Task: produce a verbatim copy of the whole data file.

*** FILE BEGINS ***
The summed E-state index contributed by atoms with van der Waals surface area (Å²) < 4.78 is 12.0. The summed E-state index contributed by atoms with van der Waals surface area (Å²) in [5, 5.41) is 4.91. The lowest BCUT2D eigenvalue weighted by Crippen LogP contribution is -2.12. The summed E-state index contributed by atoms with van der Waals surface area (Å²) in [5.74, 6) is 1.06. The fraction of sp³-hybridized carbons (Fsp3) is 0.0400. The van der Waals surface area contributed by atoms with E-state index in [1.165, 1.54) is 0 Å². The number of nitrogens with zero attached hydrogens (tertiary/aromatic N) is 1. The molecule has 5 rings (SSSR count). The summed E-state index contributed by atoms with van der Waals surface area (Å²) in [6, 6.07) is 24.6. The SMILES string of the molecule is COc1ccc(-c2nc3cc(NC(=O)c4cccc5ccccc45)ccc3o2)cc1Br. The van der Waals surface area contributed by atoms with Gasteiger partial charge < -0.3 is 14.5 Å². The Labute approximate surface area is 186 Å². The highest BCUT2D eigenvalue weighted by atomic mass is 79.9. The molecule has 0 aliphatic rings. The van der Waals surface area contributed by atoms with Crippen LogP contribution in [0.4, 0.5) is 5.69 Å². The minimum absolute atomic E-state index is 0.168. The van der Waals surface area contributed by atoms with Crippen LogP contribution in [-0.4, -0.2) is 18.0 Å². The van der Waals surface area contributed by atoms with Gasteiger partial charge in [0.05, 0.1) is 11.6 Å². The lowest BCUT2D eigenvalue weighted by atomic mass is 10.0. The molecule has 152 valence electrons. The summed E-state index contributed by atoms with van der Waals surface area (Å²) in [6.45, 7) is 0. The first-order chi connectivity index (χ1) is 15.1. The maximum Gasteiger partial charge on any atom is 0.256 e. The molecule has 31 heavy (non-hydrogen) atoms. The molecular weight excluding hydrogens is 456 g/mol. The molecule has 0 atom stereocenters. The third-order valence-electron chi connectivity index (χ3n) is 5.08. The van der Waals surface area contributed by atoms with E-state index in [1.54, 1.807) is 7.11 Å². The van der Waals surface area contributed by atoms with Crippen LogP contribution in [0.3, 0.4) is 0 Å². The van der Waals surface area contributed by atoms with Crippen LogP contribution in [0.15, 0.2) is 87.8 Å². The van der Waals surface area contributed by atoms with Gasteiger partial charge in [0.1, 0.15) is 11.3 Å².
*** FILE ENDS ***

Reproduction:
The summed E-state index contributed by atoms with van der Waals surface area (Å²) < 4.78 is 12.0. The summed E-state index contributed by atoms with van der Waals surface area (Å²) in [5, 5.41) is 4.91. The lowest BCUT2D eigenvalue weighted by Crippen LogP contribution is -2.12. The summed E-state index contributed by atoms with van der Waals surface area (Å²) in [5.74, 6) is 1.06. The fraction of sp³-hybridized carbons (Fsp3) is 0.0400. The van der Waals surface area contributed by atoms with E-state index in [1.165, 1.54) is 0 Å². The number of nitrogens with zero attached hydrogens (tertiary/aromatic N) is 1. The molecule has 5 rings (SSSR count). The summed E-state index contributed by atoms with van der Waals surface area (Å²) in [6, 6.07) is 24.6. The SMILES string of the molecule is COc1ccc(-c2nc3cc(NC(=O)c4cccc5ccccc45)ccc3o2)cc1Br. The van der Waals surface area contributed by atoms with Gasteiger partial charge < -0.3 is 14.5 Å². The Labute approximate surface area is 186 Å². The highest BCUT2D eigenvalue weighted by atomic mass is 79.9. The molecule has 0 aliphatic rings. The van der Waals surface area contributed by atoms with Crippen LogP contribution in [0.4, 0.5) is 5.69 Å². The minimum absolute atomic E-state index is 0.168. The van der Waals surface area contributed by atoms with Crippen LogP contribution in [-0.4, -0.2) is 18.0 Å². The van der Waals surface area contributed by atoms with Gasteiger partial charge in [0.05, 0.1) is 11.6 Å². The lowest BCUT2D eigenvalue weighted by atomic mass is 10.0. The molecule has 152 valence electrons. The summed E-state index contributed by atoms with van der Waals surface area (Å²) in [6.45, 7) is 0. The first-order chi connectivity index (χ1) is 15.1. The maximum Gasteiger partial charge on any atom is 0.256 e. The molecule has 31 heavy (non-hydrogen) atoms. The molecular weight excluding hydrogens is 456 g/mol. The molecule has 0 atom stereocenters. The third-order valence-electron chi connectivity index (χ3n) is 5.08. The van der Waals surface area contributed by atoms with E-state index in [1.54, 1.807) is 7.11 Å². The van der Waals surface area contributed by atoms with Crippen LogP contribution in [0.3, 0.4) is 0 Å². The van der Waals surface area contributed by atoms with Crippen LogP contribution in [0.15, 0.2) is 87.8 Å². The van der Waals surface area contributed by atoms with Gasteiger partial charge in [0.1, 0.15) is 11.3 Å².